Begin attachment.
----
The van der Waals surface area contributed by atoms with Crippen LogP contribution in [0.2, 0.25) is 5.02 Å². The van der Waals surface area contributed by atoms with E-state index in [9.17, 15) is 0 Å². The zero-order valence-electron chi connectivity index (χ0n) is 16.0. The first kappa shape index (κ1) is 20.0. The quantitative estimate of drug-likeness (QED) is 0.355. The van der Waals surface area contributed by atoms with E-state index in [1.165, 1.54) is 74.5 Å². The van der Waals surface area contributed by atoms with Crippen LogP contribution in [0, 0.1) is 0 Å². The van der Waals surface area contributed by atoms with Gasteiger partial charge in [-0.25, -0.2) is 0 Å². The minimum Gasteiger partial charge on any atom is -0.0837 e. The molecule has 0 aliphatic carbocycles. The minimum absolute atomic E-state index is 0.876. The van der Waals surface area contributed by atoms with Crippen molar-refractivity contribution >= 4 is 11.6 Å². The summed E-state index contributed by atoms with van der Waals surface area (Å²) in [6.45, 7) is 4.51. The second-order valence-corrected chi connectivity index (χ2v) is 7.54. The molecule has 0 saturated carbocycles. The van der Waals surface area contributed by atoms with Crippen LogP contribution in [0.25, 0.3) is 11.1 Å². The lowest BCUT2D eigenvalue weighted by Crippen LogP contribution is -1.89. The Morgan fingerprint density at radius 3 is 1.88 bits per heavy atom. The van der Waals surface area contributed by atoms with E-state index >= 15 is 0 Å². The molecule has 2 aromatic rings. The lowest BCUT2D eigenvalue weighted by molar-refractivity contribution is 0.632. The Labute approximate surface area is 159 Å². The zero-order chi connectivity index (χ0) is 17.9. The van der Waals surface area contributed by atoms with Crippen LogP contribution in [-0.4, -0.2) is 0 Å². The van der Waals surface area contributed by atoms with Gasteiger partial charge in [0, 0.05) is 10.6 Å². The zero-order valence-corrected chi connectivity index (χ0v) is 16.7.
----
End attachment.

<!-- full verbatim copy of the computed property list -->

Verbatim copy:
The van der Waals surface area contributed by atoms with Crippen LogP contribution in [0.2, 0.25) is 5.02 Å². The van der Waals surface area contributed by atoms with E-state index in [9.17, 15) is 0 Å². The zero-order valence-electron chi connectivity index (χ0n) is 16.0. The first kappa shape index (κ1) is 20.0. The quantitative estimate of drug-likeness (QED) is 0.355. The van der Waals surface area contributed by atoms with E-state index in [1.165, 1.54) is 74.5 Å². The van der Waals surface area contributed by atoms with Crippen LogP contribution in [0, 0.1) is 0 Å². The van der Waals surface area contributed by atoms with Gasteiger partial charge in [-0.25, -0.2) is 0 Å². The minimum Gasteiger partial charge on any atom is -0.0837 e. The molecule has 0 aliphatic carbocycles. The minimum absolute atomic E-state index is 0.876. The van der Waals surface area contributed by atoms with Crippen molar-refractivity contribution >= 4 is 11.6 Å². The summed E-state index contributed by atoms with van der Waals surface area (Å²) in [6.45, 7) is 4.51. The second-order valence-corrected chi connectivity index (χ2v) is 7.54. The molecule has 0 saturated carbocycles. The van der Waals surface area contributed by atoms with Crippen LogP contribution in [0.25, 0.3) is 11.1 Å². The lowest BCUT2D eigenvalue weighted by Crippen LogP contribution is -1.89. The Morgan fingerprint density at radius 3 is 1.88 bits per heavy atom. The van der Waals surface area contributed by atoms with E-state index >= 15 is 0 Å². The molecule has 2 aromatic rings. The lowest BCUT2D eigenvalue weighted by molar-refractivity contribution is 0.632. The Labute approximate surface area is 159 Å². The zero-order chi connectivity index (χ0) is 17.9. The van der Waals surface area contributed by atoms with Crippen LogP contribution in [-0.4, -0.2) is 0 Å². The van der Waals surface area contributed by atoms with Gasteiger partial charge in [0, 0.05) is 10.6 Å². The zero-order valence-corrected chi connectivity index (χ0v) is 16.7.